We saw last time that setting up dependency injection for our viewmodels involved a small number of moving parts. The same applies when applying dependency injection to our views, but with a few additional complexities.
To select the appropriate view to match a given view model, let’s use a naming convention, again based on changing the suffix of the type. We’ll remove
ViewModel from the name, adding either
|View Model Type||Transformation||View Type|
|VocabularyBrowserViewModel||- "ViewModel" + "View"||VocabularyBrowserView|
|WordTutorApplicationViewModel||- "ViewModel" + "Window"||WordTutorApplicationWindow|
Our existing window is called
MainWindow, which doesn’t follow this naming convention, so we rename it to
Once the appropriate type has been selected, the view factory uses our dependency injection container to create the view. After the container is created, it sets the
DataContext of the new view to hook up our data-binding:
The rest of the implementation of
ViewFactory is entirely similar to the
ViewModelFactory that we wrote last time, so I won’t dig into the rest of the code here.
Our next challenge is to put the views into place as a part of our user experience. Fortunately, the design of WPF comes to our rescue.
When using WPF data binding to a view model, you can specify a converter to transform the value. These converters can be very simple - such as applying number formatting to a price - or relatively complicated.
We’re going to create a converter that accepts a view model and returns the right display component to present that view model.
By convention, these converters are named for the transformation they provide, so we end up with the slightly clumsy class name of
The converter needs access to our factory, so we declare the dependency in our constructor:
To do the actual conversion, we check that we’ve got a ViewModel, then delegate to the factory to do the heavy lifting:
We don’t need to support converting back in the other direction, so we just throw an exception:
In theory, we could provide a conversion back by extracting the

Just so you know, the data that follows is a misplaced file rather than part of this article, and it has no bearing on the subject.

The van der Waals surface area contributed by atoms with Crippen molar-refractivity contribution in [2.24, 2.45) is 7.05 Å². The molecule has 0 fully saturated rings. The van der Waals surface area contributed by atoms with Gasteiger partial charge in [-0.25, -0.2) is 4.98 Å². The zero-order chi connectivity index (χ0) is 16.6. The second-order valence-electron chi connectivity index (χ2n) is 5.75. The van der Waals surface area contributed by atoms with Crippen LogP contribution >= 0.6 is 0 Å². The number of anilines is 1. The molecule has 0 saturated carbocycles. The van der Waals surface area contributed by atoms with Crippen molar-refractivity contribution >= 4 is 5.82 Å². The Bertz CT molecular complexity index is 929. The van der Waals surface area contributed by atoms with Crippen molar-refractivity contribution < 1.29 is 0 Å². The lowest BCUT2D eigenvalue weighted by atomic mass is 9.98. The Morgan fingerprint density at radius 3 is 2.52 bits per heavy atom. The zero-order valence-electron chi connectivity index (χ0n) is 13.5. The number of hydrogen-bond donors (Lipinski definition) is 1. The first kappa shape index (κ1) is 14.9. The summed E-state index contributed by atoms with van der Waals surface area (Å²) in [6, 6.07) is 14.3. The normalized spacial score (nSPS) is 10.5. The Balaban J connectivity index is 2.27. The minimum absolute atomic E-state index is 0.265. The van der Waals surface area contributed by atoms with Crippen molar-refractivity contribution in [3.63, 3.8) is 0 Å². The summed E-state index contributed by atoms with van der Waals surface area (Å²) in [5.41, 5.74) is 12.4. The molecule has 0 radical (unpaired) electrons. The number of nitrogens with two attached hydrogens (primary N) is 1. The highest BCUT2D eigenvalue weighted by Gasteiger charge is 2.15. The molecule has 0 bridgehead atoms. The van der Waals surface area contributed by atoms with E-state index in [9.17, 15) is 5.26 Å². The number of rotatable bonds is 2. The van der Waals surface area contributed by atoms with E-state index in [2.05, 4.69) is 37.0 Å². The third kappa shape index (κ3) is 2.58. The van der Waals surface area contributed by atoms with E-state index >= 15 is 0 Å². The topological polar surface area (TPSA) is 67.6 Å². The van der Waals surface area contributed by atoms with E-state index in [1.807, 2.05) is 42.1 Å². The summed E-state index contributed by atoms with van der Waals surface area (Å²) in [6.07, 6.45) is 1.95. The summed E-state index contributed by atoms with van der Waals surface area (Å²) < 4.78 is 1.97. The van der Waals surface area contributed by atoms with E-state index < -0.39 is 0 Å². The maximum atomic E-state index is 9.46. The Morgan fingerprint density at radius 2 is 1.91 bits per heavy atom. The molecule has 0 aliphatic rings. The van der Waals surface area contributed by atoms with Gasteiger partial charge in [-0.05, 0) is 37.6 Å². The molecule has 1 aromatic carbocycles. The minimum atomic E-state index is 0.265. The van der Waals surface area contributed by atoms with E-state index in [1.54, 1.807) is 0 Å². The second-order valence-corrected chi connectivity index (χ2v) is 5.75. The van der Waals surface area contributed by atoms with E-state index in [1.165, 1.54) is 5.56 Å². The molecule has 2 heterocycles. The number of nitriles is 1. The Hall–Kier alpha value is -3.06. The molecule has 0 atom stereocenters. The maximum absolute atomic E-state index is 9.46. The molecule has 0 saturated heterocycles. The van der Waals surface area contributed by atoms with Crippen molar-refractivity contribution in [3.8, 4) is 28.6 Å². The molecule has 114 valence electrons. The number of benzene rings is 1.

DataContext property from the view. However, given the data flow of the redux architecture (where all state flows out from the core of the application), this doesn’t seem necessary.
We now configure data binding to populate our window. Replace the exiting
ContentControl with this declaration:
(Note that I’ve added extra word wrapping here for clarity.)
We’re binding the content of our content control to the
CurrentScreen property of our view model, using the converter we just created.
For this to work, we need to add the converter into a resource dictionary on the window, with the name
ViewModelToViewValueConverter. Most value converters are directly declared in the XAML for the file, but we can’t do this here because we need our converter to be created by SimpleInjector.
Instead, we make the converter a parameter on our window constructor and add it into the resource dictionary ourselves:
Troubleshooting tip: If you do this yourself and have the
InitializeComponent() call first, you’ll get an exception complaining that the resource isn’t available.
Finally, we need to modify our Program to use the view factory to create our window. The code becomes much simpler because we’re delegating the hard work to our dependency injection framework. The hardest bit is that we need to get to the view factory so that we can create the window.
If you run the program now, you should have everything come up working with the word browser screen. Modifying the
WordTutorApplicationStateFactory class, you can also see that it works with the add-word screen.
But, the application isn’t fully working yet; we can’t transition between the screens. There are two reasons for this. Our view models don’t get updated as the application state changes, and we haven’t hooked up any buttons yet.